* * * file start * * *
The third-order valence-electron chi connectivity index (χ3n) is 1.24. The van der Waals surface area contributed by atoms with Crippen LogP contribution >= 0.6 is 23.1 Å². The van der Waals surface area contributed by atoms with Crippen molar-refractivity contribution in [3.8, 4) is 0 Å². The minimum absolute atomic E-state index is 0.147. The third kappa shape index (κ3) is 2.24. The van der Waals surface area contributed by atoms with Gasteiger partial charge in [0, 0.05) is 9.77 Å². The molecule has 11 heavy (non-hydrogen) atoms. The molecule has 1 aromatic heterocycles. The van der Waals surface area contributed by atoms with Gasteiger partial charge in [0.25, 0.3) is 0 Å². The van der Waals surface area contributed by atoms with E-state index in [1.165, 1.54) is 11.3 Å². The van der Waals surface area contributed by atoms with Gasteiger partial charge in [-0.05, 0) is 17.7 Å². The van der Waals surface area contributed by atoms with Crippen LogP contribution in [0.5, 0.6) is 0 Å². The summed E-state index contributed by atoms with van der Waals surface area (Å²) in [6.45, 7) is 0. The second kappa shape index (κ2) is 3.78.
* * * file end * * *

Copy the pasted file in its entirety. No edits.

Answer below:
The third-order valence-electron chi connectivity index (χ3n) is 1.24. The van der Waals surface area contributed by atoms with Crippen LogP contribution >= 0.6 is 23.1 Å². The van der Waals surface area contributed by atoms with Crippen molar-refractivity contribution in [3.8, 4) is 0 Å². The minimum absolute atomic E-state index is 0.147. The third kappa shape index (κ3) is 2.24. The van der Waals surface area contributed by atoms with Gasteiger partial charge in [0, 0.05) is 9.77 Å². The molecule has 11 heavy (non-hydrogen) atoms. The molecule has 1 aromatic heterocycles. The van der Waals surface area contributed by atoms with Gasteiger partial charge in [0.25, 0.3) is 0 Å². The van der Waals surface area contributed by atoms with E-state index in [1.165, 1.54) is 11.3 Å². The van der Waals surface area contributed by atoms with Gasteiger partial charge in [-0.05, 0) is 17.7 Å². The van der Waals surface area contributed by atoms with Crippen LogP contribution in [0.5, 0.6) is 0 Å². The summed E-state index contributed by atoms with van der Waals surface area (Å²) in [6.45, 7) is 0. The second kappa shape index (κ2) is 3.78.